The battle against Covid-19 is by no means over, but Asia’s central banks must start confronting post-pandemic considerations. China is already taking steps to reign in liquidity and credit, along with measures to curb property price surges in some parts of the country. Economic outperformance has come with capital inflow surge, an appreciating currency and a marked rise in bond prices, all of which are making macroeconomic management challenging.
For the rest of Asia, policy considerations are even more complex. Economic normalisation is still a way off, but currencies and property markets have soared. At what point is the current level of interest rate deemed too low? And at what point should monetary authorities take macroprudential measures to stem property market froth and capital inflows fuelling a credit boom?
Markets should be encouraged by the prompt and appropriate actions policy-makers have implemented over the past year. As the pandemic began to rage in 2020, major central banks acted expeditiously to inject liquidity to bring rates to their floor, open or augment emergency credit facilities and provide banks with a range of incentives to keep lending.
By the end of the year, the combined balance sheets of the central banks of G4 economies (the US, euro area, UK and Japan) had jumped to 55% from 35% of gross domestic product. By imposing zero to negative short-term rates, purchasing a wide array of bonds (and stocks in some cases) and underwriting cash transfer programmes, central banks in the industrial world have left little untouched in their policy toolbox.
Asian central banks also reacted through the first year of the pandemic, primarily by cutting policy interest rates. South Korea and Thailand took rates towards the zero bound, while others cut rates by 100 to 200 basis points. These moves, which brought policy rates down to record-low levels, were not questioned by the markets as growth was collapsing. With the exception of India, inflation rates were modest coming into the pandemic.
While no central bank in Asian emerging markets went as far as the G4 central banks in expanding their balance sheets, they nevertheless took a wide array of actions to supplement their rate cuts. Regulatory forbearance was exercised to assist banks with dealing with rising credit risk, asset purchases were expanded to support the bond market (especially in India and Indonesia) and loan guarantees were offered to keep the system of trade credit and payments operating seamlessly.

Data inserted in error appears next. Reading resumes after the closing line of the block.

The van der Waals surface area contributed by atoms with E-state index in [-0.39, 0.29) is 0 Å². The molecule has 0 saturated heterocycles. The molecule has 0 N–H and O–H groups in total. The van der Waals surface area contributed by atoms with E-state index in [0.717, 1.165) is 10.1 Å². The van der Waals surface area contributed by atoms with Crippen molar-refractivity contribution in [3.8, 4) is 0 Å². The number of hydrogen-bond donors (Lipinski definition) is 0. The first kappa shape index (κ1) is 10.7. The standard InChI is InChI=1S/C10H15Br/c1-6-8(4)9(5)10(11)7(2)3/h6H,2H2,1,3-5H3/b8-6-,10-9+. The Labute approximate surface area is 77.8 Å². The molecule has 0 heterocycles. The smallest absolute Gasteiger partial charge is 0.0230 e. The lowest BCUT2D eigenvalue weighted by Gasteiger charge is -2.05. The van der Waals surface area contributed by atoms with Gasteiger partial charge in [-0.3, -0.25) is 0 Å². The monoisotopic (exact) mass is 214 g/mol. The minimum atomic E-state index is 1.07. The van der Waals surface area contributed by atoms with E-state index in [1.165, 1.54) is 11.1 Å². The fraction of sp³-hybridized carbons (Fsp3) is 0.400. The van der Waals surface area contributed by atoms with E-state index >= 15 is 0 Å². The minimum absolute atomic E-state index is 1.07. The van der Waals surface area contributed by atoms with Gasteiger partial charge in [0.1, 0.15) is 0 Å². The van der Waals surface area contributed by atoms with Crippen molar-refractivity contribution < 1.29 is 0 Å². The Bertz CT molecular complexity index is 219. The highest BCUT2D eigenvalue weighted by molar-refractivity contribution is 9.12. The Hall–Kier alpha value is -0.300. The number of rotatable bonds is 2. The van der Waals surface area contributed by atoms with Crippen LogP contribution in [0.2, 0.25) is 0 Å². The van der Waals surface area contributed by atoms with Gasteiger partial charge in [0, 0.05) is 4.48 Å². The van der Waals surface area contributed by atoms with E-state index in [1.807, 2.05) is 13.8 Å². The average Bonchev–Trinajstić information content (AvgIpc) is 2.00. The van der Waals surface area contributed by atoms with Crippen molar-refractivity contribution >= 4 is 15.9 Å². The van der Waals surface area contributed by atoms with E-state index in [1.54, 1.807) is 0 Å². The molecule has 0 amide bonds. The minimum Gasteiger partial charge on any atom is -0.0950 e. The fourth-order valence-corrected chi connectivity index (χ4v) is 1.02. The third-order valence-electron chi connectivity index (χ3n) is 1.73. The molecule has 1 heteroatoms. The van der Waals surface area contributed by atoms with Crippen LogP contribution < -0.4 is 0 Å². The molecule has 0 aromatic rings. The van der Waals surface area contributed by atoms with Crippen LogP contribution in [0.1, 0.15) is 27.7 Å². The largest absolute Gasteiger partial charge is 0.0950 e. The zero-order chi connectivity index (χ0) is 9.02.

In the first quarter of 2020, the People’s Bank of China took steps that were seen as fairly measured at the time. Besides cutting the policy rate by 100bp, the central bank cut the reserve ratio for banks, carried out large open market operations to inject liquidity and set up lending facilities. But these were done incrementally over a few months, with less urgency than in other major economies.
There were two major factors at play here. First, China began 2020 with relatively easy monetary conditions. Second, significant headway was already being made to stem the spread of the pandemic through the second quarter of 2020. Therefore, while the pandemic worsened elsewhere in the world during the second half of the year, activity resumed vigorously in China, reducing the need for further central bank intervention.
A third factor at play may have been China’s already formidable debt burden and a resulting reluctance on the part of the authorities to overstimulate the economy over what was seen as a temporary setback. As 2021 dawned, the PBoC began withdrawing some of its support measures, so much so that market observers began assessing the extent of ‘tightening’ taking place.
A combination of successful pandemic management and a roaring rebound in exports made China’s policy stance seem appropriate. But what about the rest of Asia?
Considering the extremely challenging circumstances they faced, other central banks in Asia did quite well. Exchange rates were allowed to act as shock absorbers during the period of acute risk aversion. No abrupt measures were taken to prevent foreign investors from withdrawing their capital, a measure that tends to tempt policy-makers during times of stress but typically backfires. Little time was wasted in indecision and some regional central banks used the crisis to shore up their external finances by securing swap lines with the Federal Reserve and extending the maturity of their sovereign debt.
Some degree of debt monetisation took place (especially in India and Indonesia), but given the size of the crisis and a general lack of inflationary pressure, markets did not react adversely to these measures. By the end of the year, regional exchange rates had recovered much of the ground lost in March and April 2020, equity markets had rebounded, debt markets were buoyant, credit spreads narrow and liquidity ample.
As we enter the second quarter of 2021, it may make sense for regional central banks to be patient, so that a nascent recovery from last year’s recession is not undermined. But if global markets begin to price in policy interest rate lift-off in the US earlier than expected, it will have an outsized impact on emerging markets, ranging from capital flow and exchange rate volatility to liquidity squeeze. Safeguards against that phase of market tantrum need to be built now.
Taimur Baig is Managing Director and Chief Economist at DBS Bank.